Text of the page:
Raphael_(Teenage_Mutant_Ninja_Tutles).jpg.db8263c145c72e786504e33a5a9430ea.jpg

Rafale:

300px-Rafale_-_RIAT_2009_(3751416421).jpg.abe6341a597300a39f7f84993c0ee061.jpg

Subtle distinction, but different.

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Subtle distinction, but different.

Thanks.

I still pronounce the p in Gripen when I talk to my Saab pilot friends as well.

Rafale = gust of wind so I think I’ll just call it the “gust” and see if it catches on during the next LFE.

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7 hours ago, di1630 said:


Good point. French were smart on that one. The Raphael is much better than the Eurofighter.

It's like the tree falling in the forest.  If the Europeans make a good fighter does anyone care?

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It's like the tree falling in the forest.  If the Europeans make a good fighter does anyone care?


Well the Saudi’s will... only because the treat equipping an Air Force the same way they treat filling their garages. Buy every flavor of super cars they can’t drive/maintain and then throw oil money and Phil labor at the problems afterward...

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The X is for EXTREME!!!

 

https://www.defenseone.com/business/2018/07/boeing-pitching-new-f-15-using-its-super-hornet-game-plan/149839/

Boeing is quietly pitching the U.S. Air Force a new F-15 fighter jet using the same business strategy that convinced the Trump administration to buy more Super Hornet warplanes for the Navy.

Dubbed the F-15X, the new variant of the venerable jet offers more modern flight controls, cockpit displays, and radar, according to military and industry sources with knowledge of the plan. The plane would also pack a lot of firepower, carrying more than two dozen air-to-air missiles, the most of any U.S. Air Force aircraft.

Boeing officials declined to explicitly confirm their efforts to sell the F-15X, except perhaps obliquely:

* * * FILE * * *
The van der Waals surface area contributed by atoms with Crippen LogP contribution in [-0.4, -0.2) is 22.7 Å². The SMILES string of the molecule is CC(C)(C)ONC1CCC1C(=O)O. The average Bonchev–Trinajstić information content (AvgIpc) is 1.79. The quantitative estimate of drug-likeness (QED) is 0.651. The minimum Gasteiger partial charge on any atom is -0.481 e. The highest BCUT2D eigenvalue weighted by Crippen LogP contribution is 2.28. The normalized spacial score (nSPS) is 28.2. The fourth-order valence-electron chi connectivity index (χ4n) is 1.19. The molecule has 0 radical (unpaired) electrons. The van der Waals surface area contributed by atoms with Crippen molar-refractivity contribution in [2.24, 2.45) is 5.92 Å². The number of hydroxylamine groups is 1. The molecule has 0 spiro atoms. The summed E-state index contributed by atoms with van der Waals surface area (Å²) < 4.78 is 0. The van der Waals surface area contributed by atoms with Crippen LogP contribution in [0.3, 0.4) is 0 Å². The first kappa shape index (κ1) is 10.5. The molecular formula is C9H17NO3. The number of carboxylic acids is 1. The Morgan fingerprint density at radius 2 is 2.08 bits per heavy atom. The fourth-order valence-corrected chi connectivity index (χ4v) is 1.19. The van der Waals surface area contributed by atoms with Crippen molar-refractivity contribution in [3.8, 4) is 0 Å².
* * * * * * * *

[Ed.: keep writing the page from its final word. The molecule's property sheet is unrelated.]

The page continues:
“We see the marketplace expanding internationally and it’s creating opportunities then to go back and talk to the U.S. Air Force about what might be future upgrades or even potentially future acquisitions of the F-15 aircraft,” Gene Cunningham, vice president of global sales of Defense, Space & Security, said Friday at the Royal International Air Tattoo in England.

The Air Force has not purchased new F-15s since placing a 2001 order for five F-15E Strike Eagles, a two-seat version that can bomb ground targets and shoot down other aircraft. The original F-15 first flew in 1972, and many of the Air Force’s current air-to-air Eagles entered service in the 1980s. Many of them are older than the pilots who fly them.

Unlike its successful Super Hornet pitch to the Trump administration last year, the F-15 pitch has not made its way to White House, according to sources with knowledge of the project. When Trump visited a Boeing commercial factory in South Carolina in February 2017, reporters traveling with the President spotted then-Chief of Staff Reince Priebus with a Boeing white paper that compared an advanced version of the Super Hornetto the F-35 Joint Strike Fighter made by rival Lockheed Martin.

Air Force leaders say they are currently evaluating their mix of aircraft.